FIG. 2A depicts the airbag system in the immediate milliseconds following deployment. The inflation gas or other fluid (represented by the arrows inside the bag) is causing the airbag body 110 to expand in the direction of the arrows just outside of the airbag on the figure. As can be seen in the figure, the tieback structure 140 at this point in time continues to hold the vent cover 130 in place away from the cushion vent 120. It should be noted that, at this early stage during deployment, the system can be configured such that inflation gas loss through the one or more cushion vents is minimal. In such embodiments, the cushion vent(s) may be positioned laterally with respect to the inflation gas flow as opposed to directly in the stream of the gas flow. When the cushion vent(s) are so positioned, the high velocity stream of gas creates a pressure imbalance (Bernoulli effect) which tends to prevent substantial amounts of inflation gas from exiting the airbag.

At the point in time depicted in FIG. 2B the airbag body has expanded sufficiently to allow the tension in the material of the airbag body—i.e., the membrane tension (represented by the arrows next to vent cover 130)—to disengage the tieback structure 140 from the vent cover 130, thereby releasing vent cover 130 and allowing it to spring back into its position over cushion vent 120. In this manner, the inflation gas is impeded from exiting the airbag body and the airbag continues to expand fully to the position shown in FIG. 2C.

In FIG. 3A, the airbag system is shown in approximately the same stage of inflation as in FIG. 2A. However, in FIG. 3A an occupant is out of position in the adjacent seat. In other words, the occupant is positioned too close to the airbag system at the time of deployment. Due to the presence of the out-of-position occupant, outward expansion of the airbag body 110 is impeded at the stage of inflation shown in FIG. 3B. Because the airbag body 110 is not able to fully expand, the tension transmitted to tieback structure is not sufficient to cause the tieback structure 140 to release the vent cover 130. A substantial amount of the inflation gas therefore rapidly escapes the airbag body via the cushion vent 120. In this manner, the airbag never fully inflates and the out-of-position occupant is subjected to a smaller inflation force. FIG. 3C shows the system following complete deployment of the airbag with an out-of-position occupant adjacent to the system at the time of deployment.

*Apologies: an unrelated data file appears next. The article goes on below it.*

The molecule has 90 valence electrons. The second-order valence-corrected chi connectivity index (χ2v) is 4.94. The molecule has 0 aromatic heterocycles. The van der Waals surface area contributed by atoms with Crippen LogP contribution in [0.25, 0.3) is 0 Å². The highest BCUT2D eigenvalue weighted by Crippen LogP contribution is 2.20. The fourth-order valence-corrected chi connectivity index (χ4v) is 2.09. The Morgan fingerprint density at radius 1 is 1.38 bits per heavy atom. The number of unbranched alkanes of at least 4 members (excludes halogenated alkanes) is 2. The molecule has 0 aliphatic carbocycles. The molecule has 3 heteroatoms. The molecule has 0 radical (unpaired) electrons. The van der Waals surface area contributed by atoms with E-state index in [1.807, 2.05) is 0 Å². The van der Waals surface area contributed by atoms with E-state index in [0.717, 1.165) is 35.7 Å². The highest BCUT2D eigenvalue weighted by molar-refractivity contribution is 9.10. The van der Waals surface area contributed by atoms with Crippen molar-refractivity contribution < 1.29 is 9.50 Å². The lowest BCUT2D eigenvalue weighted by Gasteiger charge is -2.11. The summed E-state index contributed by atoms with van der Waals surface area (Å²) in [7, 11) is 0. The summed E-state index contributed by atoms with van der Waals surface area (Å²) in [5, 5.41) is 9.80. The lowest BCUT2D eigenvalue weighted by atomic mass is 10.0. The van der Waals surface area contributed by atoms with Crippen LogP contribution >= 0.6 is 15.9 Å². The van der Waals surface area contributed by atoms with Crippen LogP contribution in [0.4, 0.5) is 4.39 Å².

An embodiment of the invention that incorporates a release cord is depicted in FIGS. 4A–5C. FIGS. 4A–4C depict deployment of the airbag system when the adjacent occupant is either missing or in his or her proper position in the car seat. FIGS. 5A–5C depict deployment of the airbag system with an adjacent out-of-position occupant.

In FIG. 4A, release cord 150 has not yet been fully extended. In other words, release cord 150, which is attached to the air bag body 110 at one end and to tieback structure 140 at the other end, continues to have some slack at this point. Vent cover 130 is therefore held back and cushion vent 120 is open. At the stage of deployment shown in FIG. 4B, release cord 150 has been stretched taut and has transmitted tension to the tieback structure 140 to thereby disengage the tieback structure 140 from the vent cover 130. Vent cover 130 in FIG. 4B is therefore in the process of covering cushion vent 120 to prevent or at least impede the escape of inflation gas therethrough. In FIG. 4C, vent cover 130 has covered cushion vent 120 and airbag body 110 is shown fully inflated.

The release cord may interact with the tieback structure in a variety of ways. By way of illustration and not limitation, the release cord may be configured such that it is integrally connected with a tieback structure at one end. In such an embodiment, the end of the release cord comprising the tieback structure may be configured to wrap around the vent cover and then be releasably attached to the airbag body and, optionally, releasably attached to itself as well. Alternatively, the release cord could be separate from, but connectable to, the tieback structure. In these embodiments, the release cord may be attached to—and may facilitate disengagement of—the tieback structure by hooks, snaps, adhesives, loops, stitching, or any other suitable structure. Optionally, the tieback structure may include one or more weakened, frangible, scored, or perforated portions to further facilitate releasing of the vent cover in cooperation with the release cord. Any of the aforementioned structures should be considered tieback means for holding the vent cover either away from the cushion vent opening or in a position such that a smaller portion of the cushion vent is covered than is covered in the cushion vent's unconstrained state and for releasing the vent cover once the body has expanded a sufficient amount to enable the vent cover to at least partially cover the cushion vent.